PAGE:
- Interchangeable letters
- Words with more than one form
- Use of ‘ae’ instead of ‘e’
- Differences between Medieval and Classical Latin
This is an introduction to the problems that you may encounter with Latin vocabulary and grammar in documents from the period 1086 to 1733.
It is important to remember that the Latin used in the period covered by this tutorial was not consistent. As a living language, its vocabulary, meanings and grammar changed over time.
Read through these problems and be aware that you may face any or all of them. However, do not worry about them. In time and with practice, you will find that you can deal with them easily.
There was no consistent way of spelling even common words in the medieval, Tudor or Stuart periods. Look at the different spellings of these words, meaning grace:
- gratia, -e (f.) first declension
- gracia, -e (f.) first declension
Spelling changed over time and varied between individuals. You will often see a word spelled more than one way within a single document. If you cannot find a word in the dictionary, think about other ways to spell it and try looking these up. Consider letters that sound similar, like ‘a’ and ‘e’, ‘m’ and ‘n’, ‘c’ and ‘t’.
In medieval documents, many letters are almost indistinguishable, for example
- ‘c’ and ‘t’
- ‘u’ and ‘v’
- ‘i’ and ‘j’
Sometimes it is not possible to differentiate between ‘i’, ‘m’, ‘n’, ‘u’ or ‘v’!
Are you looking at an an unfamiliar word in your document? Consider whether these interchangeable letters might help you identify it. For example, could that letter that appears to be a ‘c’ really be a ‘t’?
Words with more than one form
Some words have a form from more than one gender, for example, both a masculine form and a feminine form. Look at these words, which both mean ‘park’:
- parca, -e (f.) first declension
- parcus, -i (m.) second declension
The dative plural and ablative plural of both of these forms is parcis.
Other examples you may find include
soca, -e (f.) first declension
socum, -i (n.) second declension
tofta, -e (f.) first declension
toftum, -i (n.) second declension
bosca, -e (f.) first declension
boscum, -i (n.) second declension
boscus, -i (m.) second declension
There are many more words with more than one form. It is not possible to provide a comprehensive list.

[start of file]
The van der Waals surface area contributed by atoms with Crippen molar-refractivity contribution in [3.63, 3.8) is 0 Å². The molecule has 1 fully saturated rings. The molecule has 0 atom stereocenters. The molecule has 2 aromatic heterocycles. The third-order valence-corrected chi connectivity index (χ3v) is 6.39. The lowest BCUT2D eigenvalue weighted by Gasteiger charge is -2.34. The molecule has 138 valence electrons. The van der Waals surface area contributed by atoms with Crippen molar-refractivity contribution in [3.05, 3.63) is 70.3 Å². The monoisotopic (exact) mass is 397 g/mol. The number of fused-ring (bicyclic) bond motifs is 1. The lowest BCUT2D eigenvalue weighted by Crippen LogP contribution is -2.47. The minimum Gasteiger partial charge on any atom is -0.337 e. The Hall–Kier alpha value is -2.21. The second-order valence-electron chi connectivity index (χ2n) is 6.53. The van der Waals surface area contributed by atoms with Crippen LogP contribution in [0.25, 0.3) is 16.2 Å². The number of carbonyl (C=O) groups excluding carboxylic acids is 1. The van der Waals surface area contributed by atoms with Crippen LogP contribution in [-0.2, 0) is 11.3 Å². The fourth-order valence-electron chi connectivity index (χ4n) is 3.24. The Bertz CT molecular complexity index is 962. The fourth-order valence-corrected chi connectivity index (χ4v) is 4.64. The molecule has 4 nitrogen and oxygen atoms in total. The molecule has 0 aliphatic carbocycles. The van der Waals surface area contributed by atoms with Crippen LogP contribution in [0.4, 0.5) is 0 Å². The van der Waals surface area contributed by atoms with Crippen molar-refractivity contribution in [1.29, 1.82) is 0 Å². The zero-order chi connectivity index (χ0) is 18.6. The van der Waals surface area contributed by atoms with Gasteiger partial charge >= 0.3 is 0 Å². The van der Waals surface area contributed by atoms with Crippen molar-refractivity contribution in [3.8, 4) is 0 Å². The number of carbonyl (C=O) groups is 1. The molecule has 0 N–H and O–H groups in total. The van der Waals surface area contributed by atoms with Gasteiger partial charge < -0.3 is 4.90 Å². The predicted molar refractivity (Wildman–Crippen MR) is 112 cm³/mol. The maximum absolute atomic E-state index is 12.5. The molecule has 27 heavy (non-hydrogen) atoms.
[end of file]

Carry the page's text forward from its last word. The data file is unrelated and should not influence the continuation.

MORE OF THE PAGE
You can try looking up these forms in R E Latham, ‘Revised Medieval Latin Word-list’, (London, published for the British Academy by the Oxford University Press, 1973). This is the standard and most accessible work, which you should be able to find in most reference libraries.
However, ‘Revised Medieval Latin Word-list‘ is not definitive and your document may contain a different form of a word. There is also the ‘Dictionary of Medieval Latin from British Sources‘ (Oxford University Press).
Use of ‘ae’ instead of ‘e’
In Tudor and Stuart documents, you may notice that some words were spelled with an ‘ae’ instead of an ‘e’. For example, instead of hec you might see haec. The ‘ae’ spelling was used in the
Classical period, but later lapsed. It was taken up again in the Tudor and Stuart period.
Be aware that in documents from the 16th and 17th centuries, you will find words that are spelt with an ‘ae’ instead of an ‘e’.
Remember this when you are using the Latin word list, where ‘ae’ forms are not given.
Differences between Medieval and Classical Latin
No previous knowledge of Latin is required for this tutorial. However, if you studied Classical Latin at school, you will find that the Latin in this tutorial is different.
1. Word order in medieval Latin was less strict than in Classical Latin. For example, medieval Latin verbs are not necessarily at the end of the sentence. You may find documents in which the word order is very similar to English.
2. There was no consistency of spelling in medieval Latin.
3. The Classical ‘ae’ form was replaced by ‘e’ in the medieval period.
4. There are other changes in spelling, including Medieval Latin sometimes changes Classical ‘h’ to ‘ch’. For example, mihi ‘to me’ becomes michi.
Medieval Latin sometimes adds a ‘p’ to Classical words. For example, damnum ‘damages’ becomes dampnum.
5. The meaning of some important words in changed between the Classical and the medieval periods:
baro, baronis (m.) baron, tenant-in-chief
miles, militis (m.) knight
villa, -e (f.) vill, town
If you look these up in a Classical Latin dictionary, a different meaning will be given. The meaning will be inappropriate for the medieval, Tudor or Stuart periods.
For example, in Roman times, a villa was an agricultural estate or farm with a large house at the centre. In the
medieval period, a vill was a small to medium sized settlement or town.
Use reference works designed for medieval Latin to avoid any confusion.
You will find R E Latham, ‘Revised Medieval Latin Word-list’, (London, published for the British Academy by the Oxford University Press, 1973) very helpful.
6. Medieval Latin was influenced by contemporary society and therefore English spellings and words started to appear. For example, you will often find these words in medieval Latin documents:
croftum, -i (n.) croft
shopa, -e (f.) shop
virgata, -e (f.) virgate
They are English words which have been turned into Latin.
7. There is a much greater use of quod (meaning ‘that’) in medieval Latin. You will often find it after verbs of saying, thinking, replying, claiming etc:
dicit quod – he says that
8. The increased use of prepositions in medieval Latin, particularly ad, de and per. In Classical Latin, the same phrase would be given using the noun with the appropriate case ending.
In medieval Latin, de is frequently used to mean ‘of’.